June 26, 2012

Bligh? Not I

THERE HAVE BEEN TIMES in my life when a certain person referred to me as Captain Bligh. A hurtful remark, and quite unfounded when I think of how kind and lenient a skipper I have always been, compared with some I’ve read about. It’s true that I might have been a little tense in the middle of a close race now and then, but I doubt very much that I actually screamed  and swore at her, as she maintains.  Swearing does no good, after all, and in fact it was a punishable offense in the old days of sail.

Just the other day I was reading some of the rules for the regulation of the Navy of the Colonies, in 1775, and came across these examples of punishments that today’s spoiled crews never have to worry about:

Article 3:

If any shall be heard to swear, curse, or blaspheme the name of God, the Captain is strictly enjoined to punish them for every offence by causing them to wear a wooden collar or some other shameful badge of distinction for so long a time as he shall judge proper.

If he be a commissioned officer he shall forfeit one shilling for each offence, and a warrant or inferior officer, sixpence.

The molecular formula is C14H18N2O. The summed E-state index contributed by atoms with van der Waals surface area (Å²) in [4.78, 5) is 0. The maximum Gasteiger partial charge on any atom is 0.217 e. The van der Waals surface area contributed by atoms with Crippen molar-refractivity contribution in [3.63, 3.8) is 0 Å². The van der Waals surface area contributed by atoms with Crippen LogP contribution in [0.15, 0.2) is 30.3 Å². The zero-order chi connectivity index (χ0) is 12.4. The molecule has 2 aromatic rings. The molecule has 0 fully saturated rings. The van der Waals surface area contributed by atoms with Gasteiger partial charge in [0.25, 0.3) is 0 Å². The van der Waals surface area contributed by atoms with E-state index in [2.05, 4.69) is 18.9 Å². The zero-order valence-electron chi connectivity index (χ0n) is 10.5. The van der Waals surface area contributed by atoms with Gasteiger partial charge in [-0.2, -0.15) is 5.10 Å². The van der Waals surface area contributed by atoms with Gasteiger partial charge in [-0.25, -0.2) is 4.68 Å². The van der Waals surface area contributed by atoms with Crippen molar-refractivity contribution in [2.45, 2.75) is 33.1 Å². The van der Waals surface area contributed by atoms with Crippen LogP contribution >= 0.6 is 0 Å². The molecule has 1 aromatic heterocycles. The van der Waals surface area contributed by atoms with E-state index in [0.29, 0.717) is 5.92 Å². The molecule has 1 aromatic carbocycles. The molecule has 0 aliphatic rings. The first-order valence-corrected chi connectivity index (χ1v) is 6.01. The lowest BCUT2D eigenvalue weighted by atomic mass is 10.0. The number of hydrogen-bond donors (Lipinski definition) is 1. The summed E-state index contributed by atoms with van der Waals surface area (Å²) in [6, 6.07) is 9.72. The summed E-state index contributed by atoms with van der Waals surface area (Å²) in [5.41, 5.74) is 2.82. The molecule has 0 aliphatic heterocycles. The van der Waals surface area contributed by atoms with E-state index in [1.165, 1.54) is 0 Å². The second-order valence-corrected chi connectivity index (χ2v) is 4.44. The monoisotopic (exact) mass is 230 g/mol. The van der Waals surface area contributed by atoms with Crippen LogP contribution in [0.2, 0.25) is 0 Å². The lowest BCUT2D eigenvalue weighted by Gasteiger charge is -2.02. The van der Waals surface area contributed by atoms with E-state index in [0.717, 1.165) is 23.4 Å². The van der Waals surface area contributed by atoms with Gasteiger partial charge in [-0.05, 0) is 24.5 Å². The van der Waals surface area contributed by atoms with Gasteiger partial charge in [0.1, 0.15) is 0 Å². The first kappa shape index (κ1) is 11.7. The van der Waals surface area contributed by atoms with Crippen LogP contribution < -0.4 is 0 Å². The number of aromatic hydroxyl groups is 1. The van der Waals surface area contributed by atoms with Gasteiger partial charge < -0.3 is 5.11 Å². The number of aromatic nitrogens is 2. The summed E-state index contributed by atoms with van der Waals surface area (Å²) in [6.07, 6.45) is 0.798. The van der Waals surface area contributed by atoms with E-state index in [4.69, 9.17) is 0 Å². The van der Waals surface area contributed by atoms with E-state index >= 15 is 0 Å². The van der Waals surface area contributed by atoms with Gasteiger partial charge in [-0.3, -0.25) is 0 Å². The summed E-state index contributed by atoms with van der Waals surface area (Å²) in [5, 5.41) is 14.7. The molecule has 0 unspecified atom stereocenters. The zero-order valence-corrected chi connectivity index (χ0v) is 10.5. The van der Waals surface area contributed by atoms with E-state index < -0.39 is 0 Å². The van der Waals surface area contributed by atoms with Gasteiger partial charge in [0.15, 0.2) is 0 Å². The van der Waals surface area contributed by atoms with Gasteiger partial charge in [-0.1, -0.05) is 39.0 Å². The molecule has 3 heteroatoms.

He who is guilty of drunkenness (if a seaman) shall be put in irons until he is sober, but if an officer he shall forfeit two days’ pay.

Article 4:

No Commander shall inflict any punishment beyond twelve lashes upon his bare back with a cat of nine tails.

But even in those days, punishment was tempered with mercy.  Take Article 22 for example:

The Captain is frequently to order the proper officer to inspect into the condition of the provisions, and if the bread proves damp to have it aired upon the quarter-deck or poop, and also to examine to flesh cask, and if any of the pickle be leaked out, to have new made and put in and the cask made tight and secure.

In any case, next time my crew has the temerity to call me Captain Bligh, I shall have to ask her if the bread be damp, or any of the pickle be leaked out of the flesh cask. If so, there may be hell to pay.  (Including a shameful badge of distinction.)

Today’s Thought
One thinks of boats in terms of a language which is foreign to those who have never used the sea.
— T. C. Lethbridge

“Waiter, there’s a fly in my soup.”
(5)“Yes, sir, it’s the bad meat that attracts them.”

(Drop by every Monday, Wednesday, Friday for a new Mainly about Boats column.)

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